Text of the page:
REHOVOT, Israel - December 16, 1997 - With thousands of neurons firing signals in all directions and forming trillions of possible connections, you'd expect the working brain to be a messy place.
Yet a new study conducted by researchers from Max Planck Institute of Psychiatry in Martinsried, Germany, and Israel's Weizmann Institute of Science reveals that brain cells engaged in different tasks in the visual cortex form "mosaics" which are amazingly orderly and elegant.
The study, featured on the cover of December's Journal of Neuroscience, used the optical imaging method developed by Weizmann's Prof. Amiram Grinvald, which has made it possible to provide an extremely detailed map of how the brain is organized when it processes information.
"Our maps of the working brain are so orderly they resemble the street map of Manhattan rather than, say, of a medieval European town," says Dr. Mark Huebener of Max Planck.
Beyond allowing us to marvel at the beauty of the brain's design, this research may assist in the development of artificial vision systems.
"Over the course of evolution, the mammalian brain developed its sophisticated architecture not in order to provide scientists with pretty pictures but in order to function as efficiently as possible," says Grinvald."Once we fully understand the principles behind this efficiency, we may be able to use them in artificial systems," he says.
The research team included Dr. Huebener and Prof. Tobias Bonhoeffer of Max Planck Institute of Psychiatry, and Dr. Doron Shoham and Prof. Grinvald of the Weizmann Institute's Neurobiology Department.
A regular geometric pattern
In the new research and in two preceding studies conducted by Grinvald and colleagues, optical imaging was used to examine the spatial relationship between neurons responsible for three aspects of vision - perception of depth, shape and color - and revealed that they form remarkably orderly interrelated mosaic-like patterns.
Groups of neurons responsible for depth perception are organized in parallel columns, while the "shape-savvy" neurons form patterns resembling pinwheels (first visualized by Bonhoeffer and Grinvald). The centers of the pinwheels are aligned along the centers of the columns in relatively straight lines, as are the clusters of neurons responsible for color perception. Moreover, the pinwheels' "spokes" always cross the borders of the columns at a right angle.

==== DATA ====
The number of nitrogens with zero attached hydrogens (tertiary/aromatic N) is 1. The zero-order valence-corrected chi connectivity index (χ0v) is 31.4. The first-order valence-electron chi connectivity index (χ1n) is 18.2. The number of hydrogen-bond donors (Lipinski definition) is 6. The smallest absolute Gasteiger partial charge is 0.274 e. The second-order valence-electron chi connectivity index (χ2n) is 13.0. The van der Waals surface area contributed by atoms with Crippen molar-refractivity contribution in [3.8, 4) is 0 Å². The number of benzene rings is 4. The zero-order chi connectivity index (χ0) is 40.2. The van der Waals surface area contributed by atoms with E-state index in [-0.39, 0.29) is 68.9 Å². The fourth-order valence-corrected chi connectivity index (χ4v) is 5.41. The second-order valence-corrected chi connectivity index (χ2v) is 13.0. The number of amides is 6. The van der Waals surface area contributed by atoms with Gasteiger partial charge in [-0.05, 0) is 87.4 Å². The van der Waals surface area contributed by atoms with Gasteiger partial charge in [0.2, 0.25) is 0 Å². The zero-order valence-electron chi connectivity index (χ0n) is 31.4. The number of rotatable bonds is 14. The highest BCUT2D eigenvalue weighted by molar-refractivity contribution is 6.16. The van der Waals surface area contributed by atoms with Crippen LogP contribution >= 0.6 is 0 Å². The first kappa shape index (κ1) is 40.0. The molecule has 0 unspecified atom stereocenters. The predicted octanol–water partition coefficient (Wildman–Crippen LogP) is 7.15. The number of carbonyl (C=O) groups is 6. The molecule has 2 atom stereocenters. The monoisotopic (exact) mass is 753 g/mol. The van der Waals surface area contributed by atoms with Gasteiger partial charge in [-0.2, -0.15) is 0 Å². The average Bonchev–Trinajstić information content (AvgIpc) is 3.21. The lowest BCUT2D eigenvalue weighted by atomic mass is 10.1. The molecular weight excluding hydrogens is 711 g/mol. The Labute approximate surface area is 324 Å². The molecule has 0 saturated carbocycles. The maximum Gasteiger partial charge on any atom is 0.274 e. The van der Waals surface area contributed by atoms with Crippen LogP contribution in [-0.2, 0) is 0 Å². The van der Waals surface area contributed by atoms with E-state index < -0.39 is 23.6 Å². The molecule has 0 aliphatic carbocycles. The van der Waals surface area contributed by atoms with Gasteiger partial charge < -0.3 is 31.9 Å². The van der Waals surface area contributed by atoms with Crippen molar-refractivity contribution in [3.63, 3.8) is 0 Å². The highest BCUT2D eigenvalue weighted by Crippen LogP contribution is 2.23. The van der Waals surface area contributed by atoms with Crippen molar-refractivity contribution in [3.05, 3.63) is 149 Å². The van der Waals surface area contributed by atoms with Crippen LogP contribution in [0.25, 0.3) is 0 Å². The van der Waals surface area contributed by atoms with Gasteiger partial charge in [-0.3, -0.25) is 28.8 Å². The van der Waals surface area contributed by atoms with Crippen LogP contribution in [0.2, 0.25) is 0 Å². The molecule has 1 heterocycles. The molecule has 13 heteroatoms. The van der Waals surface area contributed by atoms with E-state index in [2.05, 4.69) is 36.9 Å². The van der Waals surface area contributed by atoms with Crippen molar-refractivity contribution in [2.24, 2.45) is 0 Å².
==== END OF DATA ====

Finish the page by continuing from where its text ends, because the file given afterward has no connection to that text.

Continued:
Obviously, these regular geometric relationships between different groups of working neurons are governed by specific rules that are far from random and apparently serve to maximize the efficiency with which the brain processes visual information.
Extremely high resolution
Scientists have long suspected that, despite its overwhelming complexity, there is method to the brain's "madness": as long as 30 years ago, Nobel-winning neuroscientists Torsten Wiesel and David Hubel talked about the "architecture" of the brain at work."Architecture" implies that once we know how to look, we'll discover that the networks of functioning neurons form orderly structures depending on their task.
Yet until recently, brain imaging techniques did not provide sufficient resolution to reveal such structures.It was precisely for this purpose that Grinvald - while working in Prof. Wiesel's laboratory at Rockefeller University - developed the optical imaging method used in the current study.
Optical imaging makes it possible to visualize the detailed organization of the brain at work because it can map the brain's functional architecture with an extremely high resolution, allowing scientists to observe structures as small as 0.05 millimeter in size. In contrast, the resolution of other imaging methods is too low to accomplish this kind of mapping: functional magnetic resonance imaging, or f-MRI, provides a resolution of only 1-3 millimeters, and positron emission tomography, approximately 5 millimeters.All of these three imaging techniques are based on the interaction between the brain's electrical activity and the circulation of blood in its microvessels. In fact, optical imaging research is currently being used to improve the resolution of f-MRI.
Prof. Grinvald, who holds the Helen and Norman Asher Professorial Chair in Brain Research, is head of the Murray H. and Meyer Grodetsky Center for Research of Higher Brain Functions and of the Wolfson Center for Applied Scientific Research in Functional Brain Imaging at the Weizmann Institute.
This work was supported by the Max-Planck Gesellschaft and by grants from the Minerva Foundation, the Human Frontier Science Program, the European Commission Biotech Program, and Ms. Margaret Enoch of New York.
The Weizmann Institute of Science is a major center of scientific research and graduate study located in Rehovot, Israel.